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Cox Engine of The Month
February-2024
1/2A Nut's

"RC Speed Boat Power Drive TD .020"

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The Power of a Dollar. Empty The Power of a Dollar.

Post  batjac Tue Dec 13, 2022 9:10 pm

While doing more unpacking, this time of engines, I opened a box with two Spacebugs.  In the box was a Cox mini-catalog with the TD-1 on the front:

The Power of a Dollar. 20221213-203914


For the low, low price of 9.95 you could get a TD-1 sans engine.  With the engine it would cost you $15.99, and packed with all accessories in a gift box it would cost only 19.95.  Only.

I did a web search of the conversion from 1953 dollars into 2022 dollars.  I got between 10.44 to 11.15 times the 1953 price.  

That’s:

$103.88 to $110.94 for the plane without engine,
$166.52 to $177.84 for the plane with engine, and
$208.28 to $222.44 for the whole shebang.

The Time Warp Mark
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Post  GallopingGhostler Tue Dec 13, 2022 10:52 pm

Following is from the Cox 1953 Ad, upper right hand corner had the RTF info you mention, Mark. This is the lower half of the ad:
The Power of a Dollar. 1953_c10

For $3.95 then ($44.04 now), most of us would have opted for the cheaper Space Bug Jr. and a half-A CL kit for around $1.50 ($16.73 now), plus finishing materials.

When Leroy Cox went for the screw machines to mill bar stock into .049 crankcases, he was able to significantly drop the price. Goes to show how a little ingenuity went a long way, to drop the cost of the engines easily to half that of a decade earlier. Rudolph
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Post  rsv1cox Wed Dec 14, 2022 8:13 am

That's why I was buying the Space Bug Jr's for $2.95 and the Babe Bees for $3.95 back in the early 1950's instead of the more expensive engines.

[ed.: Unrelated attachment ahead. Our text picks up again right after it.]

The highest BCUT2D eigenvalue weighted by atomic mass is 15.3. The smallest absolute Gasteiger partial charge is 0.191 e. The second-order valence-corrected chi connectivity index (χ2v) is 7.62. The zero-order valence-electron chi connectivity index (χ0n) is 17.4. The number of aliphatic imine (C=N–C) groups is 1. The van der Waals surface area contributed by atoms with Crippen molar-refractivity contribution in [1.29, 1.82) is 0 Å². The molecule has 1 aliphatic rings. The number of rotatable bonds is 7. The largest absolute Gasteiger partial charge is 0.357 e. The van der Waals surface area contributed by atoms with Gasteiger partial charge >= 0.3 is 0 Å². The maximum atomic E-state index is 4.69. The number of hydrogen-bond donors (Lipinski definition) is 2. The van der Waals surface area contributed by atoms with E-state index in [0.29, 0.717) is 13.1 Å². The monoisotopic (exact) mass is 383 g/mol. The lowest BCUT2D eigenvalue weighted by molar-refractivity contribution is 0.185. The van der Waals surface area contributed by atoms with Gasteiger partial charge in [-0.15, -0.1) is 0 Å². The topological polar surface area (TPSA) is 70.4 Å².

At the time I was earning fifty cents an hour, five dollars for a ten hour day. It took most of a day to earn enough to buy an engine. When you start correcting for time it doesn't seem like much of a bargain.
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Post  GallopingGhostler Wed Dec 14, 2022 12:33 pm

rsv1cox wrote:That's why I was buying the Space Bug Jr's for $2.95 and the Babe Bees for $3.95 back in the early 1950's instead of the more expensive engines. At the time I was earning fifty cents an hour, five dollars for a ten hour day. It took most of a day to earn enough to buy an engine. When you start correcting for time it doesn't seem like much of a bargain.
Bob, I guess value is all per personal perspective. It is odd how at the time, we didn't think much to spend such. We didn't accumulate stuff then as we do now, plus with no Internet, seems we always had time to do. (You are doing a lot of good by concentrating on getting stuff done.) Thumbs Up

Speaking of inflation and similar wages, I was earning $1.25 per hour at Maile Poultry back in 1969 in high school. Then a year and half later, changed to Takahashi's in Waianae Valley for $1.40 per hour.

Then, the military hobby shops run by the Services Squadron (or Supply/Quartermasters Company) were basically selling engines IMO at wholesale plus a small surcharge, almost half that of retail. I bought a couple Babe Bee's, don't remember the cost now, probably a couple bucks, so long ago. It was the same for Scientific kits. Retail may be $7, but at the shops was around $4. (Later when I joined the Army in 1972, was earning $88 per month as a buck private.)

It was then in the late 1960's that I bought my prized Cox P-51B new parts RTF missing box, moveable elevator and rear fuselage bottom shell for less than $2 at Gemco's (similar to an early Walmart) outdoor tent sale in Waipahu. Finished missing parts in functional glued and cloth hinged in place sheet balsa, prepped and doped in OD to match. So proud of my work, still wished I had that model.
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